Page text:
Yeah, 37°F in St. Pete with 25+ winds last weekend. We met up with one of my daughter's sorority sisters from FSU and her family at Green Bench Brewing. They live in Ponte Vedre and had come down to avoid the crowds associated with the Player's Tourney. Unfortunately they had packed for beach-time. Oops!

Pretty nice here now, but I'm still getting antsy to head back north. Plus, as I said, I'm ready to start brewing again. This will be my first time using Dieter since WLP-029 is my default for Kolsch. I must admit I've been very pleased with the Imperial strains I've tried, especially A-09 Pub. Look forward trying Dieter.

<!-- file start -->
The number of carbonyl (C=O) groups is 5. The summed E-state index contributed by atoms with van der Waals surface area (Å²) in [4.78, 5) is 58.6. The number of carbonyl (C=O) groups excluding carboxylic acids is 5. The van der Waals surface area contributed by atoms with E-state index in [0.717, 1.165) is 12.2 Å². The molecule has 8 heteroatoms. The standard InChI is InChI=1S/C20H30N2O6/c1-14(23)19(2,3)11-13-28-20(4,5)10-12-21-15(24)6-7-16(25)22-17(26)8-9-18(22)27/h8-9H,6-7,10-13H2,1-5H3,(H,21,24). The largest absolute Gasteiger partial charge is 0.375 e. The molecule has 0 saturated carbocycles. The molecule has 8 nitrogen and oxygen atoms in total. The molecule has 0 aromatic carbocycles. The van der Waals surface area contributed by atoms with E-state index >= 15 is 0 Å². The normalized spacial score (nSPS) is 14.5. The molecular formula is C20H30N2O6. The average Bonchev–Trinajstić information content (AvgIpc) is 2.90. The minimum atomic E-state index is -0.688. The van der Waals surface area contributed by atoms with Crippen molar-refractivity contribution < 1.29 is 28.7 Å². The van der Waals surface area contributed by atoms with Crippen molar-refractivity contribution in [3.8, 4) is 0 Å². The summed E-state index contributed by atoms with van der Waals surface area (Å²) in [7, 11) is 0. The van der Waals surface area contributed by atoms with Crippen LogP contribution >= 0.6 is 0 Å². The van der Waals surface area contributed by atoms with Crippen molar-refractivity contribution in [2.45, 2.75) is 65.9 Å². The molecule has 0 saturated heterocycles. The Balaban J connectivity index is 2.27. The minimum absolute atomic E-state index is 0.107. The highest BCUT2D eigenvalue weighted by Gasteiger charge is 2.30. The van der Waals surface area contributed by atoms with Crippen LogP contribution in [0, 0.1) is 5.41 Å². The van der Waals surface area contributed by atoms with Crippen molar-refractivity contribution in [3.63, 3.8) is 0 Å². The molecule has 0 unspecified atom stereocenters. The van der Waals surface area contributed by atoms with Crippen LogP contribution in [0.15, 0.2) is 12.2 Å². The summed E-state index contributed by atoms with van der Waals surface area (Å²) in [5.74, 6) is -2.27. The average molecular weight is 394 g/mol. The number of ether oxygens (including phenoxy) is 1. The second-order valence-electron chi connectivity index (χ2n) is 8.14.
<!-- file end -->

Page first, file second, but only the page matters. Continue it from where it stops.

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100 pages! I’ll admit to not reading through all 100 pages. For those making water chem adjustments, what kind of profile are you adjusting to for this beer? Calcium, Chloride, and Sulfate specifically? Thanks